Editor’s note: The ACLU of North Carolina is co-hosting an event entitled “Solitary confinement as Torture” this Friday April 10, 2015 at UNC Law School in Chapel Hill. Click here for more information.
Last year, North Carolinians were stunned and horrified by the death of Michael Anthony Kerr, who was found unresponsive in a van after being transferred between prisons following 35 days in solitary confinement. Kerr suffered from schizophrenia, and his cause of death was determined to be dehydration. Many questions remain about why he did not receive proper treatment.
Sadly, cases like Kerr’s are not isolated. An ever-growing body of research has confirmed that the use of solitary confinement – where inmates are placed in isolation for 22 to 24 hours a day, often in a small concrete box – exacts profound physical and psychological harms on those individuals.
Even worse, the reasons for placing an inmate in isolation are often entirely arbitrary, ranging from purported safety reasons or punishment for any type of offense to keeping them under control during investigations, transfers, or while awaiting assignments.
Solitary Confinement as Torture, a report released last year by the Human Rights Policy Seminar at the University of North Carolina School of Law, found that in recent years, as much as 10 percent of North Carolina’s prison population was placed in long-term solitary confinement at any given time – a number higher than many other states – often for such minor infractions as using profanity. At least 21 percent of North Carolina prisoners placed in solitary require some kind of mental health treatment, according to the report.
In most cases, privileges are severely restricted for those in solitary, and prisoners are often only permitted to leave their cells for one hour, three to five days a week to go to areas as small and controlled as their cell for recreation. When they do leave their cells, prisoners are often shackled and accompanied by multiple guards.
“It’s hell in here,” according to Michael, an inmate in his 20’s who spent 22 months in solitary confinement at Polk Correctional Institution in Butner, North Carolina, and was interviewed as part of the report. “We don’t see no sun, no fresh air, no outside recreation time.”
Another inmate interviewed, Malik, had been in isolation in Polk for over a decade. The report describes the concrete box Malik occupies for up to 24 hours a day, and his environment over which he has no control: the unforgiving light that stays on from 5 a.m. to 9 p.m. that Malik is forbidden from trying to dim, even with a newspaper; the shower and toilet set to a rigid schedule controlled by officers outside; and worst of all, the “constant cacophony of shouting, banging, banter, and kicking” that can be heard from others in isolation at all hours of the day. Many get so desperate for human contact that they collect their own feces to throw at fellow prisoners if they can.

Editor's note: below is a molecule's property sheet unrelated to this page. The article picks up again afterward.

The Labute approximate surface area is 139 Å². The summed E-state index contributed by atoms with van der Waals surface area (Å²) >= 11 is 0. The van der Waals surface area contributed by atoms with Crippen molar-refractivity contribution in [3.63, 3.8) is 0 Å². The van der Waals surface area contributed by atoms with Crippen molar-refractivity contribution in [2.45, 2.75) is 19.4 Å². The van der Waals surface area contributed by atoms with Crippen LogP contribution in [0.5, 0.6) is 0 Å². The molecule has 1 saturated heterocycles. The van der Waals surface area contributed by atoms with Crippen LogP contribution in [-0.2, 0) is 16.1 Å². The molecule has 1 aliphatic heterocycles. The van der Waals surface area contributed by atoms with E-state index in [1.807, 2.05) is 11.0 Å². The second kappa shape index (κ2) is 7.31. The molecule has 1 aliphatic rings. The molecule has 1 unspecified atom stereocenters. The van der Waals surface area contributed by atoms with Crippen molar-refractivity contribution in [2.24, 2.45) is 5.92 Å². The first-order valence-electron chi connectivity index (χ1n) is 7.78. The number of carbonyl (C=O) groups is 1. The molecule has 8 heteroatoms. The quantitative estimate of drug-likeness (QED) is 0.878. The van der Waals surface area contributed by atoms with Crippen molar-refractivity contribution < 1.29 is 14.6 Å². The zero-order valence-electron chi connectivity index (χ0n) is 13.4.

This type of treatment, U.S. Supreme Court Justice Anthony Kennedy recently told a Congressional subcommittee, “literally drives men mad.”
The UNC report was even more direct, concluding that keeping inmates confined in isolation is a cruel, inhuman and degrading form of punishment that amounts to torture and must no longer be used in the United States.
The impact on children is especially severe. Of the tens of thousands of children under the age of 18 who are incarcerated on any given day in the United States, many will experience some period of solitary confinement. More than half of the kids who commit suicide in juvenile facilities are in solitary confinement when they die.
Locking kids alone in a cell for 22-24 hours a day is child abuse – plain and simple. If you locked your kid in a closet, you’d go to jail. But the government locks kids in isolation every day. This treatment is inexcusable.
Thankfully, there are signs of reform in North Carolina. The state Department of Public Safety recently announced it is one of five departments across the country participating in a two-year initiative aimed at reducing use of solitary confinement and other forms of segregated prisoner housing. The initiative’s announcement pointed out that, in addition to being extremely damaging mentally and physically, keeping prisoners isolated is also costly: sometimes tens of thousands of dollars more per inmate than general population housing.
North Carolina’s officials should pursue reforms beyond this initiative and end the barbaric and inefficient practice of locking people in solitary confinement once and for all.
Mike Meno is the Communications Director of the ACLU of North Carolina.